Turns out it was a hugely smart move for Samsung to launch its homegrown operating system Tizen in the Indian market. The South Korean smartphone giant had originally aimed for the Russian market, but decided to target India and Southeast Asia instead, launching its first device, the Z1, running Tizen in January. Since then, Samsung has seen a decent amount of success with the Z1, and reports this week that it is launching a Z3 — also packed with Tizen — indicate that it is readying the Indian market for a web of Samsung-made devices, and looking ahead to the internet of things.
Reports noted over the summer that the Z1 garnered a 23.4% market share in Bangladesh during the first quarter of 2015; Samsung executives have mentioned that Tizen is gaining a lot of ground in the Indian budget phone sector. 23.4% is impressive for one quarter, especially considering that momentum is behind the juggernaut that is Android.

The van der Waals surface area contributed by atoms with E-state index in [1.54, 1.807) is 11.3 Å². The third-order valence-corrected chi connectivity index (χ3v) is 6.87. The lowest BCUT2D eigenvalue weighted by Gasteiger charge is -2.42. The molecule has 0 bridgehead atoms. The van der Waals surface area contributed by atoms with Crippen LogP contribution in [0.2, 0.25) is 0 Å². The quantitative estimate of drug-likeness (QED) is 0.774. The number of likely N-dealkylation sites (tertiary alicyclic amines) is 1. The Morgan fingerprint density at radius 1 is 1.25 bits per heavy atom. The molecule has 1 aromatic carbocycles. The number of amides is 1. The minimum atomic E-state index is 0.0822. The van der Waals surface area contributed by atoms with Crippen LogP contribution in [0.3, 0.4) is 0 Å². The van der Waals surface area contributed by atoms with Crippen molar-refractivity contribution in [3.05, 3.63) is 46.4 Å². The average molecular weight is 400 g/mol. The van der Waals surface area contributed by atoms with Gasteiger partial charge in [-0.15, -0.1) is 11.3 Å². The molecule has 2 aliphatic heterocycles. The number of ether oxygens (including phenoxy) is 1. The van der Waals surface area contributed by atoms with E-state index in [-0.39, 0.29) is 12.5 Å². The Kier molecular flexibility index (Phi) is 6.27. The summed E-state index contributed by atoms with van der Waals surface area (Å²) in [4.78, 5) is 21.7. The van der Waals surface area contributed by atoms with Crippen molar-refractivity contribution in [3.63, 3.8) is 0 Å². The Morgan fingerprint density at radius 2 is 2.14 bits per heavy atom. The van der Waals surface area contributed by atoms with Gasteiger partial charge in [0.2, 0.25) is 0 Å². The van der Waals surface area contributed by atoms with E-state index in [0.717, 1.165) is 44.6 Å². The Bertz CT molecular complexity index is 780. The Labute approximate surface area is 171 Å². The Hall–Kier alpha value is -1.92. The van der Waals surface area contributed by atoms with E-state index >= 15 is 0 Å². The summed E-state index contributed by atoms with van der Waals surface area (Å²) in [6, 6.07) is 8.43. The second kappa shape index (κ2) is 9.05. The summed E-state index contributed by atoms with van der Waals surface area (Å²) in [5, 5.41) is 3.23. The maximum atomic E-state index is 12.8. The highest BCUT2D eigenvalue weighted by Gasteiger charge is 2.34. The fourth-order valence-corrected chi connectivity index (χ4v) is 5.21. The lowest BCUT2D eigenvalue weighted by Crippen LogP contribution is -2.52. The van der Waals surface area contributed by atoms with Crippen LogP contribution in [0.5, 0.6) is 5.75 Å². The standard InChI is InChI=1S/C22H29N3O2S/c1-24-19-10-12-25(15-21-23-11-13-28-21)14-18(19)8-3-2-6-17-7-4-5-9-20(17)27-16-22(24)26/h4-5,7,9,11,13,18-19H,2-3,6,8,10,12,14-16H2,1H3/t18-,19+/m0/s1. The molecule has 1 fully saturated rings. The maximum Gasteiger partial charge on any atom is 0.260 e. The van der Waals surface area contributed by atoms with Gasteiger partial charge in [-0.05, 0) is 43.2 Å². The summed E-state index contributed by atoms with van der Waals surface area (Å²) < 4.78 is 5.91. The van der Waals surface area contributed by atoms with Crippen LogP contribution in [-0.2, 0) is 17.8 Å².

Although Android is a tough one to beat in most markets, the fact that Tizen has made such headway is a testament to how ripe India’s smartphone market still is. The low prices for the phones (Z1 was US$95 and the Z3 is US$131) has been the driver for these sales, as Samsung gears up to launch devices that will connect with these smartphones.
Indeed, Samsung has mentioned in the past that it eventually wants Tizen to run on multiple devices — TVs, tablets, and others — that would effectively give it a leg up on the internet-of-things market in India. Though India’s on-boarding will likely, again, have to do with price. (Not to mention the country’s general need to build out further web infrastructure to improve access and speeds.)
But why launch new products into a market with any other operating system than Android to begin with? After all, Android-devices demolish others in terms of sales. Samsung has been worried about its dependency on Google’s OS for some time, and has made no secret of wanting to branch out and see success with a separate OS. So far, it’s looking good.